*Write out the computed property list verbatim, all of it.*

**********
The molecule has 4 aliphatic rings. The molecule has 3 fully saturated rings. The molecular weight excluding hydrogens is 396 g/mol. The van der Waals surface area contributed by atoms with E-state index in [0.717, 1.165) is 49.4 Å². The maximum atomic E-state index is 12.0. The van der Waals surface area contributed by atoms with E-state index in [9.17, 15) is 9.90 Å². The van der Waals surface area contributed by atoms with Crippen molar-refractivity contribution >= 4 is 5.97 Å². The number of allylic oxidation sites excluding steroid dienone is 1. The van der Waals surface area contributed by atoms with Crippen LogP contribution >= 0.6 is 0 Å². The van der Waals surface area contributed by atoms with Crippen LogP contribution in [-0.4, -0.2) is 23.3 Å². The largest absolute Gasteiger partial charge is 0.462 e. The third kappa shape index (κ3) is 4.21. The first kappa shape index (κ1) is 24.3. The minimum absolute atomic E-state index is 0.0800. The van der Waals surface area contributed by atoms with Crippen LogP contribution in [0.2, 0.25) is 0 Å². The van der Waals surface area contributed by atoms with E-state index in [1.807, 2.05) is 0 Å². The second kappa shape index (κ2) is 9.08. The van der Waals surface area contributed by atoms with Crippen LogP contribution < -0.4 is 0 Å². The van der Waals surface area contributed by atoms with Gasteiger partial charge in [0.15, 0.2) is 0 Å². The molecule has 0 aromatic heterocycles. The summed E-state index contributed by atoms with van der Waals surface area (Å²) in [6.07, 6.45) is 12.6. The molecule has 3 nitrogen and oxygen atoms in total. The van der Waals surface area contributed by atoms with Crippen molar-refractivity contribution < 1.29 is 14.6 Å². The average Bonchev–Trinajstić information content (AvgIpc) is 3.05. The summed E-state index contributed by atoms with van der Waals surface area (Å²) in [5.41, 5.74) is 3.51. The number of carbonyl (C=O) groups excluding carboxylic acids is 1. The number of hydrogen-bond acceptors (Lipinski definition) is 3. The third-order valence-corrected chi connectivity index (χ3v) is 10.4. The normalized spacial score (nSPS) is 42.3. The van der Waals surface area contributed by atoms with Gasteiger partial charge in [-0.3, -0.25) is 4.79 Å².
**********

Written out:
The molecule has 4 aliphatic rings. The molecule has 3 fully saturated rings. The molecular weight excluding hydrogens is 396 g/mol. The van der Waals surface area contributed by atoms with E-state index in [0.717, 1.165) is 49.4 Å². The maximum atomic E-state index is 12.0. The van der Waals surface area contributed by atoms with E-state index in [9.17, 15) is 9.90 Å². The van der Waals surface area contributed by atoms with Crippen molar-refractivity contribution >= 4 is 5.97 Å². The number of allylic oxidation sites excluding steroid dienone is 1. The van der Waals surface area contributed by atoms with Crippen LogP contribution >= 0.6 is 0 Å². The van der Waals surface area contributed by atoms with Crippen LogP contribution in [-0.4, -0.2) is 23.3 Å². The largest absolute Gasteiger partial charge is 0.462 e. The third kappa shape index (κ3) is 4.21. The first kappa shape index (κ1) is 24.3. The minimum absolute atomic E-state index is 0.0800. The van der Waals surface area contributed by atoms with Crippen LogP contribution in [0.2, 0.25) is 0 Å². The van der Waals surface area contributed by atoms with E-state index in [1.807, 2.05) is 0 Å². The second kappa shape index (κ2) is 9.08. The van der Waals surface area contributed by atoms with Crippen LogP contribution < -0.4 is 0 Å². The van der Waals surface area contributed by atoms with Gasteiger partial charge in [0.15, 0.2) is 0 Å². The molecule has 0 aromatic heterocycles. The summed E-state index contributed by atoms with van der Waals surface area (Å²) in [6.07, 6.45) is 12.6. The molecule has 3 nitrogen and oxygen atoms in total. The van der Waals surface area contributed by atoms with Crippen molar-refractivity contribution < 1.29 is 14.6 Å². The average Bonchev–Trinajstić information content (AvgIpc) is 3.05. The summed E-state index contributed by atoms with van der Waals surface area (Å²) in [5.41, 5.74) is 3.51. The number of carbonyl (C=O) groups excluding carboxylic acids is 1. The number of hydrogen-bond acceptors (Lipinski definition) is 3. The third-order valence-corrected chi connectivity index (χ3v) is 10.4. The normalized spacial score (nSPS) is 42.3. The van der Waals surface area contributed by atoms with Gasteiger partial charge in [-0.3, -0.25) is 4.79 Å².